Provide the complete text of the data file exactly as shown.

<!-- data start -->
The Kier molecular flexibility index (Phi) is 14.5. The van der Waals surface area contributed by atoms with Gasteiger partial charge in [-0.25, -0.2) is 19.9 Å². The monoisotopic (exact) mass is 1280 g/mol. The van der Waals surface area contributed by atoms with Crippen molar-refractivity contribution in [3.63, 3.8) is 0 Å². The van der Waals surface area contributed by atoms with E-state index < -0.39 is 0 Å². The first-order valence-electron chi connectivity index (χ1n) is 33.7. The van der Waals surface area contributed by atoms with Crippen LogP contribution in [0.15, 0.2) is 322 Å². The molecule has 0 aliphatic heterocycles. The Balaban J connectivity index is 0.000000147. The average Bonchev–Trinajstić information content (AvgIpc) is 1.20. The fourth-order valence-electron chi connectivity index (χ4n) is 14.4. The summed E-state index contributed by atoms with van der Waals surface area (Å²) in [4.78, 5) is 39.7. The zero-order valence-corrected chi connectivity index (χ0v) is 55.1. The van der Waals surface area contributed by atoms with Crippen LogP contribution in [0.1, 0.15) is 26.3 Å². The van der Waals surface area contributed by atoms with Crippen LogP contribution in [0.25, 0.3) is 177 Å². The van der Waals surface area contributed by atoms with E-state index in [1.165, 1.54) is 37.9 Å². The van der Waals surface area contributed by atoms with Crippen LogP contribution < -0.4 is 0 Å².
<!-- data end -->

The Kier molecular flexibility index (Phi) is 14.5. The van der Waals surface area contributed by atoms with Gasteiger partial charge in [-0.25, -0.2) is 19.9 Å². The monoisotopic (exact) mass is 1280 g/mol. The van der Waals surface area contributed by atoms with Crippen molar-refractivity contribution in [3.63, 3.8) is 0 Å². The van der Waals surface area contributed by atoms with E-state index < -0.39 is 0 Å². The first-order valence-electron chi connectivity index (χ1n) is 33.7. The van der Waals surface area contributed by atoms with Crippen LogP contribution in [0.15, 0.2) is 322 Å². The molecule has 0 aliphatic heterocycles. The Balaban J connectivity index is 0.000000147. The average Bonchev–Trinajstić information content (AvgIpc) is 1.20. The fourth-order valence-electron chi connectivity index (χ4n) is 14.4. The summed E-state index contributed by atoms with van der Waals surface area (Å²) in [4.78, 5) is 39.7. The zero-order valence-corrected chi connectivity index (χ0v) is 55.1. The van der Waals surface area contributed by atoms with Crippen LogP contribution in [0.1, 0.15) is 26.3 Å². The van der Waals surface area contributed by atoms with Crippen LogP contribution in [0.25, 0.3) is 177 Å². The van der Waals surface area contributed by atoms with E-state index in [1.165, 1.54) is 37.9 Å². The van der Waals surface area contributed by atoms with Crippen LogP contribution < -0.4 is 0 Å².